Gretchen Morgenson, an assistant business and financial editor of The New York Times, doesn’t party with the people in the financial world she writes about.
“I don’t expect them to like what I do,” says Morgenson, who writes a weekly column, entitled Fair Game, which probably makes some brokers feel like prey. I am not part of their PR machine and a lot of people in journalism don’t understand that’s okay. I don’t want to be at their party. If I am one of the journalists who is in the room at the party, then I am not going to report on these people in an unjaundiced way. “ She explains why. “I don’t want to go to their parties, “ she once said in an interview. “I don’t want to be invited. I don’t want to be inside the tent. I want my nose pressed up against the glass doing my job.”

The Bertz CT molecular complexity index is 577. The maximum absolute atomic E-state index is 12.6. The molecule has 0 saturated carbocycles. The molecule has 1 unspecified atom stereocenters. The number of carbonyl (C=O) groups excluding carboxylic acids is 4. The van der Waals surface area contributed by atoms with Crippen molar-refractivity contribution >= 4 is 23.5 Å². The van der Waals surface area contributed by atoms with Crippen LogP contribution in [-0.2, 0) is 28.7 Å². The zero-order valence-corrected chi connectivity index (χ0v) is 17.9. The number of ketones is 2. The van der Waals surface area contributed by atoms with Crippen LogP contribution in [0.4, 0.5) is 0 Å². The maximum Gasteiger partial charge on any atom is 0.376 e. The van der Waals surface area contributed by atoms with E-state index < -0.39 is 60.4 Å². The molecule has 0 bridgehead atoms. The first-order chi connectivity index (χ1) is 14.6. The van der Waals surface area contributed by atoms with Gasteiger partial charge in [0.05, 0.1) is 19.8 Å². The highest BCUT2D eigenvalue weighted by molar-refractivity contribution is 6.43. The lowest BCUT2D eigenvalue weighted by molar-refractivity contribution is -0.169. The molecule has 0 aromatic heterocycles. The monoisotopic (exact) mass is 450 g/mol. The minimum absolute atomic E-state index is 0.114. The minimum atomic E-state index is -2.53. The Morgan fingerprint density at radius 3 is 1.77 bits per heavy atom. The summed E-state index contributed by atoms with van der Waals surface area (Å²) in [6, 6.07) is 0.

Morgenson does her job very well. She won a Pulitzer Prize in 2002 for her Wall Street coverage. She said that spending three years as a stock broker in the 1980’s with Dean Witter prepared her to watchdog the financial industry. She has covered the stock market for The New York Times since 1998.